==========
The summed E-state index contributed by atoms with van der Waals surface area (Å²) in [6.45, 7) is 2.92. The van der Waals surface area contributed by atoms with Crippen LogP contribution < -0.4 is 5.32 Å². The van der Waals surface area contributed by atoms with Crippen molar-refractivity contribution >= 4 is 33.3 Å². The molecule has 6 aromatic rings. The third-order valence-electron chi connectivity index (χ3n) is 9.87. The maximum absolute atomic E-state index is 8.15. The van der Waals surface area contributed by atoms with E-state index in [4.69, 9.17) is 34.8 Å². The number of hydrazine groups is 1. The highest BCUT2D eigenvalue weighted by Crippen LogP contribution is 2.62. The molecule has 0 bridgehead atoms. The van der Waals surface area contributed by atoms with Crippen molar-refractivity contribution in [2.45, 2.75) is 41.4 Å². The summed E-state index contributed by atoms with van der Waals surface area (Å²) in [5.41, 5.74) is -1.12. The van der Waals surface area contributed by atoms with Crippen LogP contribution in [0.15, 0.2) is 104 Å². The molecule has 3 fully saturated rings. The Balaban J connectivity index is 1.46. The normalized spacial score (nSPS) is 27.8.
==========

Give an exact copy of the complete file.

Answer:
The summed E-state index contributed by atoms with van der Waals surface area (Å²) in [6.45, 7) is 2.92. The van der Waals surface area contributed by atoms with Crippen LogP contribution < -0.4 is 5.32 Å². The van der Waals surface area contributed by atoms with Crippen molar-refractivity contribution >= 4 is 33.3 Å². The molecule has 6 aromatic rings. The third-order valence-electron chi connectivity index (χ3n) is 9.87. The maximum absolute atomic E-state index is 8.15. The van der Waals surface area contributed by atoms with E-state index in [4.69, 9.17) is 34.8 Å². The number of hydrazine groups is 1. The highest BCUT2D eigenvalue weighted by Crippen LogP contribution is 2.62. The molecule has 0 bridgehead atoms. The van der Waals surface area contributed by atoms with Crippen molar-refractivity contribution in [2.45, 2.75) is 41.4 Å². The summed E-state index contributed by atoms with van der Waals surface area (Å²) in [5.41, 5.74) is -1.12. The van der Waals surface area contributed by atoms with Crippen LogP contribution in [0.15, 0.2) is 104 Å². The molecule has 3 fully saturated rings. The Balaban J connectivity index is 1.46. The normalized spacial score (nSPS) is 27.8.